- Share Virtual Business Card: You can also program an NFC tag with your virtual business card. The tag will share your contact information with the other person’s device when tapped.
- Control Smart Home Devices: You can use NFC tags to control smart home devices like Philips Hue light bulbs. For example, when tapped, you could program an NFC tag to turn on a specific light.
1. What If My Phone Does Not Pick Up The Chip?
If your phone does not seem to be reading the chip, there are a few things you can do:
- Check if your phone has NFC. Not all phones have this feature.
- If your phone does have NFC, try restarting it. This often solves the problem.
- Bring the NFC tag closer to your phone. Sometimes it needs to be close for the phone to read.
- Try different NFC tags with iPhone. It is possible that the one you are using is not working correctly.
- Remove the case from your phone. The metal, in some cases, can block the NFC signal.
2. What Are The Best Apps For Programming NFC Tags?
There are several great apps that you can use to program NFC tags. Some of our favorites include:
- NFC Tools: This great all-in-one app allows you to read, write, and program NFC tags.
- NFC Task Launcher: This app is designed specifically to automate your device’s actions based on NFC tags.
- NFC Smart Tags: This app is designed for writing NDEF messages to blank NFC tags.
3. What To Do If I Get Error While Using the “Write” NFC Tags Option?
If you’re having trouble getting the “approach NFC chip” dialogue to appear when you hit “Write,” try closing the app and then altogether quitting it in the multitasker.
If you see a red exclamation point when you approach the chip, try tapping “Write” again. You’d get this error if NFC Tools app lost connection with the chip before it was successfully programmed.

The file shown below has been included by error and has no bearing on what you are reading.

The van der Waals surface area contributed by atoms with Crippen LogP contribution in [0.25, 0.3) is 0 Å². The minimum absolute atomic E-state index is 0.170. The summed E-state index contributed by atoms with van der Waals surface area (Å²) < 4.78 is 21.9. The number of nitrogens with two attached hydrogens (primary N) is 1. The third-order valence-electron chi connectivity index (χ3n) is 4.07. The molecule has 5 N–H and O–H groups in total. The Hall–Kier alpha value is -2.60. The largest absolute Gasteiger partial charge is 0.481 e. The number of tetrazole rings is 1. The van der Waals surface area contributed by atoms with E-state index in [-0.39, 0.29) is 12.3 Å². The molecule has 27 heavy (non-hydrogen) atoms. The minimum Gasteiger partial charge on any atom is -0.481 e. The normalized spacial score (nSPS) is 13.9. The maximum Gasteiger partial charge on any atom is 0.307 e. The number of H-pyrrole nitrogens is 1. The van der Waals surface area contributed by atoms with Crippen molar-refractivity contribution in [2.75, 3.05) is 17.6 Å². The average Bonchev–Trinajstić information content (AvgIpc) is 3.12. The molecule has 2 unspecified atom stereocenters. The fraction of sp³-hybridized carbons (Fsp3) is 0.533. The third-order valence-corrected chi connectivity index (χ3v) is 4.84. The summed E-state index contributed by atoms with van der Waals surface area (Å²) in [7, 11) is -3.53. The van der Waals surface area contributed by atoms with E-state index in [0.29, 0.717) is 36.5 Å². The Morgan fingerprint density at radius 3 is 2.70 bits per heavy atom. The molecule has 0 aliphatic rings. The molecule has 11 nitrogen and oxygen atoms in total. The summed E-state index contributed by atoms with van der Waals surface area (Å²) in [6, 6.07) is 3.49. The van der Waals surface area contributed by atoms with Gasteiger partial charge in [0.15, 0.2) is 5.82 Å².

If that doesn’t work, ensure that you’re only programming one item onto the NFC chip and that you’re using the “Custom URL/URI” option.
Get Pre-Programmed NFC Tags From Zapped
If you’ve ever wanted to share your contact information with someone without having to type it out or exchange business cards, NFC tags are a great solution. And now, with Zapped’s new pre-programmed NFC tags, it’s easier to get started.
They can be embedded in all sorts of things, from key chains and phone cases to business cards and promotional materials.
When an NFC-enabled device, like a smartphone, comes into contact with an NFC tag, it can trigger all sorts of actions. For example, you can program an NFC tag to open a website, send a text message, or even make a phone call.
Zapped’s pre-programmed NFC tags come with all the necessary information already encoded, so all you have to do is pair them with your smartphone and start sharing. Each tag comes with a unique vCard URL that you can use to share your digital card with anyone.
So why wait? Get started today and make exchanging contact information easier than ever before. Order your NFC tags from Zapped now.